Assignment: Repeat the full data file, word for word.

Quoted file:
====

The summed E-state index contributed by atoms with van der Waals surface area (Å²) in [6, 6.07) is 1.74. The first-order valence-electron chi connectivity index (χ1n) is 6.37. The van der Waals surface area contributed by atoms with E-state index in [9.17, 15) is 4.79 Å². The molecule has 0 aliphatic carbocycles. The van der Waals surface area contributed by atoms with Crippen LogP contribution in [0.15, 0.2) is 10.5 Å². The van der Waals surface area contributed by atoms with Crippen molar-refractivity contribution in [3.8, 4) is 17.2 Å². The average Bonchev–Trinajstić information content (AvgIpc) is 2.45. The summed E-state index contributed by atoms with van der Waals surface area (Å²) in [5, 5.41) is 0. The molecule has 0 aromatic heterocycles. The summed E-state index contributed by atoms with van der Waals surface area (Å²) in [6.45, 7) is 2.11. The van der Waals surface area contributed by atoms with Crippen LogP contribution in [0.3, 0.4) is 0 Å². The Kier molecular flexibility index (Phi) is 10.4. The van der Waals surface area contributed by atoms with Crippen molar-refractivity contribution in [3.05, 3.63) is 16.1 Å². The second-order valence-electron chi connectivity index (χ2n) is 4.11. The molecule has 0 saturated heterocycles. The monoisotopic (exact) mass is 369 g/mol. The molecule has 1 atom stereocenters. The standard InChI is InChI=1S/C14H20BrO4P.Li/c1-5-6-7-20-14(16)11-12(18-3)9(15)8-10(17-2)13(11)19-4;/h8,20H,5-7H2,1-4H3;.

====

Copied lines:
The summed E-state index contributed by atoms with van der Waals surface area (Å²) in [6, 6.07) is 1.74. The first-order valence-electron chi connectivity index (χ1n) is 6.37. The van der Waals surface area contributed by atoms with E-state index in [9.17, 15) is 4.79 Å². The molecule has 0 aliphatic carbocycles. The van der Waals surface area contributed by atoms with Crippen LogP contribution in [0.15, 0.2) is 10.5 Å². The van der Waals surface area contributed by atoms with Crippen molar-refractivity contribution in [3.8, 4) is 17.2 Å². The average Bonchev–Trinajstić information content (AvgIpc) is 2.45. The summed E-state index contributed by atoms with van der Waals surface area (Å²) in [5, 5.41) is 0. The molecule has 0 aromatic heterocycles. The summed E-state index contributed by atoms with van der Waals surface area (Å²) in [6.45, 7) is 2.11. The van der Waals surface area contributed by atoms with Crippen LogP contribution in [0.3, 0.4) is 0 Å². The Kier molecular flexibility index (Phi) is 10.4. The van der Waals surface area contributed by atoms with Crippen molar-refractivity contribution in [3.05, 3.63) is 16.1 Å². The second-order valence-electron chi connectivity index (χ2n) is 4.11. The molecule has 0 saturated heterocycles. The monoisotopic (exact) mass is 369 g/mol. The molecule has 1 atom stereocenters. The standard InChI is InChI=1S/C14H20BrO4P.Li/c1-5-6-7-20-14(16)11-12(18-3)9(15)8-10(17-2)13(11)19-4;/h8,20H,5-7H2,1-4H3;.